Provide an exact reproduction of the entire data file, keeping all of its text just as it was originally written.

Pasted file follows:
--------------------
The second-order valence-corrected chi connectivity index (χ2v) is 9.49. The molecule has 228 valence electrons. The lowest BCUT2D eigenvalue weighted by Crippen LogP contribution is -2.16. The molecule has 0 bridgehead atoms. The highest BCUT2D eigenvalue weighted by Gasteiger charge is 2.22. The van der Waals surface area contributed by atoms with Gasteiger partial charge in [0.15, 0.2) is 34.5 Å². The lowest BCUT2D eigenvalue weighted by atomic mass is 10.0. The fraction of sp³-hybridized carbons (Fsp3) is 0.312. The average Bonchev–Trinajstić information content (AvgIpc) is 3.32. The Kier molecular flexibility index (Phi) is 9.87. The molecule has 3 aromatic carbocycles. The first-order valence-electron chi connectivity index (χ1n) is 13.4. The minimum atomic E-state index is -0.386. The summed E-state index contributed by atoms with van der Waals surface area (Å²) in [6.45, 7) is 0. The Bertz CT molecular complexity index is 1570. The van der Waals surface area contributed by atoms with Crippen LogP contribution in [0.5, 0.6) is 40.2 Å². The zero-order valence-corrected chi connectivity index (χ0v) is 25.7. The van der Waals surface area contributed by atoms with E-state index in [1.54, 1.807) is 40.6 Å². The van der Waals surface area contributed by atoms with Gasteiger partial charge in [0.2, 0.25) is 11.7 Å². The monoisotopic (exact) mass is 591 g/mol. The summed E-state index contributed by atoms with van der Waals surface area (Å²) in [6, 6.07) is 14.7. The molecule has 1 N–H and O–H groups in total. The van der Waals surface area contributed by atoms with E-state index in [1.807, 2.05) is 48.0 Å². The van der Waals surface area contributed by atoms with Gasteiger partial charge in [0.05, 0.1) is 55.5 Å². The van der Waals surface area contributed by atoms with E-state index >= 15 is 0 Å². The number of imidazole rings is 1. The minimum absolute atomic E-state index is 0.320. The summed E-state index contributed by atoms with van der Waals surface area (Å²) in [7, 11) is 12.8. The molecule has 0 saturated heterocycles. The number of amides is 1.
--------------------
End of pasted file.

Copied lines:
The second-order valence-corrected chi connectivity index (χ2v) is 9.49. The molecule has 228 valence electrons. The lowest BCUT2D eigenvalue weighted by Crippen LogP contribution is -2.16. The molecule has 0 bridgehead atoms. The highest BCUT2D eigenvalue weighted by Gasteiger charge is 2.22. The van der Waals surface area contributed by atoms with Gasteiger partial charge in [0.15, 0.2) is 34.5 Å². The lowest BCUT2D eigenvalue weighted by atomic mass is 10.0. The fraction of sp³-hybridized carbons (Fsp3) is 0.312. The average Bonchev–Trinajstić information content (AvgIpc) is 3.32. The Kier molecular flexibility index (Phi) is 9.87. The molecule has 3 aromatic carbocycles. The first-order valence-electron chi connectivity index (χ1n) is 13.4. The minimum atomic E-state index is -0.386. The summed E-state index contributed by atoms with van der Waals surface area (Å²) in [6.45, 7) is 0. The Bertz CT molecular complexity index is 1570. The van der Waals surface area contributed by atoms with Crippen LogP contribution in [0.5, 0.6) is 40.2 Å². The zero-order valence-corrected chi connectivity index (χ0v) is 25.7. The van der Waals surface area contributed by atoms with E-state index in [1.54, 1.807) is 40.6 Å². The van der Waals surface area contributed by atoms with Gasteiger partial charge in [0.2, 0.25) is 11.7 Å². The monoisotopic (exact) mass is 591 g/mol. The summed E-state index contributed by atoms with van der Waals surface area (Å²) in [6, 6.07) is 14.7. The molecule has 1 N–H and O–H groups in total. The van der Waals surface area contributed by atoms with E-state index in [1.807, 2.05) is 48.0 Å². The van der Waals surface area contributed by atoms with Gasteiger partial charge in [0.05, 0.1) is 55.5 Å². The van der Waals surface area contributed by atoms with E-state index >= 15 is 0 Å². The number of imidazole rings is 1. The minimum absolute atomic E-state index is 0.320. The summed E-state index contributed by atoms with van der Waals surface area (Å²) in [7, 11) is 12.8. The molecule has 0 saturated heterocycles. The number of amides is 1.